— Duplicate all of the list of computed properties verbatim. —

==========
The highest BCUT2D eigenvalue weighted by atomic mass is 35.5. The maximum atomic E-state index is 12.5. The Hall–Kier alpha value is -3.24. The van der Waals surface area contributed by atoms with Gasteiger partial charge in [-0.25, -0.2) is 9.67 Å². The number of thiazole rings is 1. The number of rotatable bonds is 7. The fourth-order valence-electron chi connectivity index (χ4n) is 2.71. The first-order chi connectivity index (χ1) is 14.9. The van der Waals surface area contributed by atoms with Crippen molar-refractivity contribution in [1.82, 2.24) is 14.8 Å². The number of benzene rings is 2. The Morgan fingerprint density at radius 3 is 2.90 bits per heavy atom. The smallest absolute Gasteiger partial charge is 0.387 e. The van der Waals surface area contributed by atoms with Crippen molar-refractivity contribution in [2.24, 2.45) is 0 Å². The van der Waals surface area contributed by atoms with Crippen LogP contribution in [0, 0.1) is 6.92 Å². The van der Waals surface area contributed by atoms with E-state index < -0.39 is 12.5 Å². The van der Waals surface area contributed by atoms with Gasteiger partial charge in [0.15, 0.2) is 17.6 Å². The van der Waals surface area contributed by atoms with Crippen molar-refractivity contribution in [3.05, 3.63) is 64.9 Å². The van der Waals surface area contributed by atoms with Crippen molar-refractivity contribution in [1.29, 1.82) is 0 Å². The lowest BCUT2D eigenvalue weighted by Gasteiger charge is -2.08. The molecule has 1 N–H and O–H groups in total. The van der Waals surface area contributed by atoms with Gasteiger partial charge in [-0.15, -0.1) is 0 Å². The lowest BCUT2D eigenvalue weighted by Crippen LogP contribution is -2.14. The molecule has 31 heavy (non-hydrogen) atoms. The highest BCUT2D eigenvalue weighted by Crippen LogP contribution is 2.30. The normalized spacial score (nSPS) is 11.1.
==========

The highest BCUT2D eigenvalue weighted by atomic mass is 35.5. The maximum atomic E-state index is 12.5. The Hall–Kier alpha value is -3.24. The van der Waals surface area contributed by atoms with Gasteiger partial charge in [-0.25, -0.2) is 9.67 Å². The number of thiazole rings is 1. The number of rotatable bonds is 7. The fourth-order valence-electron chi connectivity index (χ4n) is 2.71. The first-order chi connectivity index (χ1) is 14.9. The van der Waals surface area contributed by atoms with Crippen molar-refractivity contribution in [1.82, 2.24) is 14.8 Å². The number of benzene rings is 2. The Morgan fingerprint density at radius 3 is 2.90 bits per heavy atom. The smallest absolute Gasteiger partial charge is 0.387 e. The van der Waals surface area contributed by atoms with Crippen molar-refractivity contribution in [2.24, 2.45) is 0 Å². The van der Waals surface area contributed by atoms with Crippen LogP contribution in [0, 0.1) is 6.92 Å². The van der Waals surface area contributed by atoms with E-state index < -0.39 is 12.5 Å². The van der Waals surface area contributed by atoms with Gasteiger partial charge in [0.15, 0.2) is 17.6 Å². The van der Waals surface area contributed by atoms with Crippen molar-refractivity contribution in [3.05, 3.63) is 64.9 Å². The van der Waals surface area contributed by atoms with Crippen molar-refractivity contribution in [1.29, 1.82) is 0 Å². The lowest BCUT2D eigenvalue weighted by Gasteiger charge is -2.08. The molecule has 1 N–H and O–H groups in total. The van der Waals surface area contributed by atoms with Gasteiger partial charge in [-0.15, -0.1) is 0 Å². The lowest BCUT2D eigenvalue weighted by Crippen LogP contribution is -2.14. The molecule has 31 heavy (non-hydrogen) atoms. The highest BCUT2D eigenvalue weighted by Crippen LogP contribution is 2.30. The normalized spacial score (nSPS) is 11.1.